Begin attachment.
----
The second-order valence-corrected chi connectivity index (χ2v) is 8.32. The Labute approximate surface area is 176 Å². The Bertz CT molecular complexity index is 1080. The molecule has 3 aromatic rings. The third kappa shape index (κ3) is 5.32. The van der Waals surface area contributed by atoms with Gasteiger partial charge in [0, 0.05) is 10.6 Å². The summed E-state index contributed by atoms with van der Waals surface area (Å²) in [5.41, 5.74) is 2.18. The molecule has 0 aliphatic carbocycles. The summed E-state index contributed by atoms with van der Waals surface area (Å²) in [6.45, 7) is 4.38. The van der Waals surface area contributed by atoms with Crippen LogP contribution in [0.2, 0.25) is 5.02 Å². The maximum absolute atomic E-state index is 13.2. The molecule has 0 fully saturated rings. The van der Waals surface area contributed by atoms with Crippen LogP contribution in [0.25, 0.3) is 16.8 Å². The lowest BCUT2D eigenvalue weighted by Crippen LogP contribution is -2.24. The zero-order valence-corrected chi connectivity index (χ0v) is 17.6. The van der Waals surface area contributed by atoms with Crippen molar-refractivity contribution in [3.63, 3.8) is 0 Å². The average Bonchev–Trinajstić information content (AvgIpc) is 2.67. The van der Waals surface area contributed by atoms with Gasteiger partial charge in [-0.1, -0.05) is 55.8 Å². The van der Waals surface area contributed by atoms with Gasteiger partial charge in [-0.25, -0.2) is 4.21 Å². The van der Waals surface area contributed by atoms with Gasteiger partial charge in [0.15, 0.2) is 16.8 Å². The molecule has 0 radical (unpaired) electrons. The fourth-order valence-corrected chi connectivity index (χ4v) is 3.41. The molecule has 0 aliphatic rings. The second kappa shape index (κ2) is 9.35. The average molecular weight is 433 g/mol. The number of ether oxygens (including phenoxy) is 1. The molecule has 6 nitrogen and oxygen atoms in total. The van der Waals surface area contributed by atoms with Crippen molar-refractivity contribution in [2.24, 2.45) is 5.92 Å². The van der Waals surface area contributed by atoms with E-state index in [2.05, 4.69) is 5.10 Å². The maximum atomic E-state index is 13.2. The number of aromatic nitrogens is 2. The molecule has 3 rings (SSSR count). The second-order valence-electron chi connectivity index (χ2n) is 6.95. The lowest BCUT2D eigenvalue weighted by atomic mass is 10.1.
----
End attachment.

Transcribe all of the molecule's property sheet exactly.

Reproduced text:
The second-order valence-corrected chi connectivity index (χ2v) is 8.32. The Labute approximate surface area is 176 Å². The Bertz CT molecular complexity index is 1080. The molecule has 3 aromatic rings. The third kappa shape index (κ3) is 5.32. The van der Waals surface area contributed by atoms with Gasteiger partial charge in [0, 0.05) is 10.6 Å². The summed E-state index contributed by atoms with van der Waals surface area (Å²) in [5.41, 5.74) is 2.18. The molecule has 0 aliphatic carbocycles. The summed E-state index contributed by atoms with van der Waals surface area (Å²) in [6.45, 7) is 4.38. The van der Waals surface area contributed by atoms with Crippen LogP contribution in [0.2, 0.25) is 5.02 Å². The maximum absolute atomic E-state index is 13.2. The molecule has 0 fully saturated rings. The van der Waals surface area contributed by atoms with Crippen LogP contribution in [0.25, 0.3) is 16.8 Å². The lowest BCUT2D eigenvalue weighted by Crippen LogP contribution is -2.24. The zero-order valence-corrected chi connectivity index (χ0v) is 17.6. The van der Waals surface area contributed by atoms with Crippen molar-refractivity contribution in [3.63, 3.8) is 0 Å². The average Bonchev–Trinajstić information content (AvgIpc) is 2.67. The van der Waals surface area contributed by atoms with Gasteiger partial charge in [-0.1, -0.05) is 55.8 Å². The van der Waals surface area contributed by atoms with Gasteiger partial charge in [-0.25, -0.2) is 4.21 Å². The van der Waals surface area contributed by atoms with Gasteiger partial charge in [0.15, 0.2) is 16.8 Å². The molecule has 0 radical (unpaired) electrons. The fourth-order valence-corrected chi connectivity index (χ4v) is 3.41. The molecule has 0 aliphatic rings. The second kappa shape index (κ2) is 9.35. The average molecular weight is 433 g/mol. The number of ether oxygens (including phenoxy) is 1. The molecule has 6 nitrogen and oxygen atoms in total. The van der Waals surface area contributed by atoms with Crippen molar-refractivity contribution in [2.24, 2.45) is 5.92 Å². The van der Waals surface area contributed by atoms with E-state index in [2.05, 4.69) is 5.10 Å². The maximum atomic E-state index is 13.2. The number of aromatic nitrogens is 2. The molecule has 3 rings (SSSR count). The second-order valence-electron chi connectivity index (χ2n) is 6.95. The lowest BCUT2D eigenvalue weighted by atomic mass is 10.1.